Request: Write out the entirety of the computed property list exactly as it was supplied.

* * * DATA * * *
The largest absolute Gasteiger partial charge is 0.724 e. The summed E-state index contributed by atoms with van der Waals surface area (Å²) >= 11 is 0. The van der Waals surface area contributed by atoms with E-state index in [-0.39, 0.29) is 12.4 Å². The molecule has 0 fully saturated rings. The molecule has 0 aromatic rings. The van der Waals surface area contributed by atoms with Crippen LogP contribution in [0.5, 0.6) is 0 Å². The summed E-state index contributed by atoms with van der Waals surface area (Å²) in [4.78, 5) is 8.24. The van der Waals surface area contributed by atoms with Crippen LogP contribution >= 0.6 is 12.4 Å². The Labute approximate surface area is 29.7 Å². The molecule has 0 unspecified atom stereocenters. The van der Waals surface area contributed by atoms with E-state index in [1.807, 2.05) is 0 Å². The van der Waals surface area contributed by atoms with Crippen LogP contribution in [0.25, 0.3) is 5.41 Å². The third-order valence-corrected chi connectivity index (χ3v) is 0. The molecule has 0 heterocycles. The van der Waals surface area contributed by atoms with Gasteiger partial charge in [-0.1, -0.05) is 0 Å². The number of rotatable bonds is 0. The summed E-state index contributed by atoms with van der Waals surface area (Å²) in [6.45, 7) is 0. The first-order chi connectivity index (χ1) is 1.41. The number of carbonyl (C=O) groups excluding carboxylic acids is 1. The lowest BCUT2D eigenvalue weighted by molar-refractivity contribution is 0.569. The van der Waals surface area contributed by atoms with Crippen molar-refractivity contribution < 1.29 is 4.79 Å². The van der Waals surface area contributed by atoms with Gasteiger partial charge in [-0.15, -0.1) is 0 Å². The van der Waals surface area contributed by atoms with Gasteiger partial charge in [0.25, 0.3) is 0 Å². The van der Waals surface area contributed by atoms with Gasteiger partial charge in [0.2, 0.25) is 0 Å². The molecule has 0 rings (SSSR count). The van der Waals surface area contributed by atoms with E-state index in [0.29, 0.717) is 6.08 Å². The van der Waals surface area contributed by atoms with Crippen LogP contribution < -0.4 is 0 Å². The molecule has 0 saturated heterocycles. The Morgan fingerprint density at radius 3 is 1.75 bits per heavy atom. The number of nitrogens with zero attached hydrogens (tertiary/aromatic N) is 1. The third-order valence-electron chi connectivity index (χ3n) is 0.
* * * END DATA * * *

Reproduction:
The largest absolute Gasteiger partial charge is 0.724 e. The summed E-state index contributed by atoms with van der Waals surface area (Å²) >= 11 is 0. The van der Waals surface area contributed by atoms with E-state index in [-0.39, 0.29) is 12.4 Å². The molecule has 0 fully saturated rings. The molecule has 0 aromatic rings. The van der Waals surface area contributed by atoms with Crippen LogP contribution in [0.5, 0.6) is 0 Å². The summed E-state index contributed by atoms with van der Waals surface area (Å²) in [4.78, 5) is 8.24. The van der Waals surface area contributed by atoms with Crippen LogP contribution >= 0.6 is 12.4 Å². The Labute approximate surface area is 29.7 Å². The molecule has 0 unspecified atom stereocenters. The van der Waals surface area contributed by atoms with E-state index in [1.807, 2.05) is 0 Å². The van der Waals surface area contributed by atoms with Crippen LogP contribution in [0.25, 0.3) is 5.41 Å². The third-order valence-corrected chi connectivity index (χ3v) is 0. The molecule has 0 heterocycles. The van der Waals surface area contributed by atoms with Gasteiger partial charge in [-0.1, -0.05) is 0 Å². The number of rotatable bonds is 0. The summed E-state index contributed by atoms with van der Waals surface area (Å²) in [6.45, 7) is 0. The first-order chi connectivity index (χ1) is 1.41. The number of carbonyl (C=O) groups excluding carboxylic acids is 1. The lowest BCUT2D eigenvalue weighted by molar-refractivity contribution is 0.569. The van der Waals surface area contributed by atoms with Crippen molar-refractivity contribution < 1.29 is 4.79 Å². The van der Waals surface area contributed by atoms with Gasteiger partial charge in [-0.15, -0.1) is 0 Å². The van der Waals surface area contributed by atoms with Gasteiger partial charge in [0.25, 0.3) is 0 Å². The van der Waals surface area contributed by atoms with Gasteiger partial charge in [0.2, 0.25) is 0 Å². The molecule has 0 rings (SSSR count). The van der Waals surface area contributed by atoms with E-state index in [0.29, 0.717) is 6.08 Å². The van der Waals surface area contributed by atoms with Crippen LogP contribution < -0.4 is 0 Å². The molecule has 0 saturated heterocycles. The Morgan fingerprint density at radius 3 is 1.75 bits per heavy atom. The number of nitrogens with zero attached hydrogens (tertiary/aromatic N) is 1. The third-order valence-electron chi connectivity index (χ3n) is 0.